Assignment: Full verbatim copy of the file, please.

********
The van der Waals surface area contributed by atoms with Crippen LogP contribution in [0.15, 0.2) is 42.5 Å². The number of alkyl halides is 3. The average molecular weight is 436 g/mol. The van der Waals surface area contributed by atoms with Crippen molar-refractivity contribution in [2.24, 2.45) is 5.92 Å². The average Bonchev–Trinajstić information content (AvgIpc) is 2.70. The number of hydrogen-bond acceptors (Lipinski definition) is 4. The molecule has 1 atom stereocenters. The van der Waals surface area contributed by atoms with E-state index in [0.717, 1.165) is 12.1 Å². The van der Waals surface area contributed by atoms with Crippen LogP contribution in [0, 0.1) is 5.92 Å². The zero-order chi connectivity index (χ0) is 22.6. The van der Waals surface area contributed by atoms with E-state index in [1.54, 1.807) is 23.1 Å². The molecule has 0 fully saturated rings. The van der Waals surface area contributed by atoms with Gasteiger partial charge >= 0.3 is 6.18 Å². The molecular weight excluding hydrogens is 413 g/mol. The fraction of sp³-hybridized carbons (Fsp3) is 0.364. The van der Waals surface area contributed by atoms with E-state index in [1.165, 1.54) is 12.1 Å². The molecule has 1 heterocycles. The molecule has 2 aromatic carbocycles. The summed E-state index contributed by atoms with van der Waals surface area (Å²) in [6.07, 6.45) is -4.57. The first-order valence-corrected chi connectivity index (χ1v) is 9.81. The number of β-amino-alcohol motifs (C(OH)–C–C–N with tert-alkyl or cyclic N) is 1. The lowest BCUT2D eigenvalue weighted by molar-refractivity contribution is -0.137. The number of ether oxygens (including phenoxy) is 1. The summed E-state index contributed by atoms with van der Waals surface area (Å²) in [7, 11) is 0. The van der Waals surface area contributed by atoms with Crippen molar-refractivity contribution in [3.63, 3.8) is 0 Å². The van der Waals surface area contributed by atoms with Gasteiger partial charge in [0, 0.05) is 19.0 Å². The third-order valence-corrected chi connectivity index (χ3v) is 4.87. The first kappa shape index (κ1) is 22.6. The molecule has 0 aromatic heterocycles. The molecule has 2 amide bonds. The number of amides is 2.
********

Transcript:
The van der Waals surface area contributed by atoms with Crippen LogP contribution in [0.15, 0.2) is 42.5 Å². The number of alkyl halides is 3. The average molecular weight is 436 g/mol. The van der Waals surface area contributed by atoms with Crippen molar-refractivity contribution in [2.24, 2.45) is 5.92 Å². The average Bonchev–Trinajstić information content (AvgIpc) is 2.70. The number of hydrogen-bond acceptors (Lipinski definition) is 4. The molecule has 1 atom stereocenters. The van der Waals surface area contributed by atoms with E-state index in [0.717, 1.165) is 12.1 Å². The van der Waals surface area contributed by atoms with Crippen LogP contribution in [0, 0.1) is 5.92 Å². The zero-order chi connectivity index (χ0) is 22.6. The van der Waals surface area contributed by atoms with E-state index in [1.54, 1.807) is 23.1 Å². The molecule has 0 fully saturated rings. The van der Waals surface area contributed by atoms with Gasteiger partial charge >= 0.3 is 6.18 Å². The molecular weight excluding hydrogens is 413 g/mol. The fraction of sp³-hybridized carbons (Fsp3) is 0.364. The van der Waals surface area contributed by atoms with E-state index in [1.165, 1.54) is 12.1 Å². The molecule has 1 heterocycles. The molecule has 2 aromatic carbocycles. The summed E-state index contributed by atoms with van der Waals surface area (Å²) in [6.07, 6.45) is -4.57. The first-order valence-corrected chi connectivity index (χ1v) is 9.81. The number of β-amino-alcohol motifs (C(OH)–C–C–N with tert-alkyl or cyclic N) is 1. The lowest BCUT2D eigenvalue weighted by molar-refractivity contribution is -0.137. The number of ether oxygens (including phenoxy) is 1. The summed E-state index contributed by atoms with van der Waals surface area (Å²) in [7, 11) is 0. The van der Waals surface area contributed by atoms with Crippen molar-refractivity contribution in [3.63, 3.8) is 0 Å². The van der Waals surface area contributed by atoms with Gasteiger partial charge in [0, 0.05) is 19.0 Å². The third-order valence-corrected chi connectivity index (χ3v) is 4.87. The first kappa shape index (κ1) is 22.6. The molecule has 0 aromatic heterocycles. The molecule has 2 amide bonds. The number of amides is 2.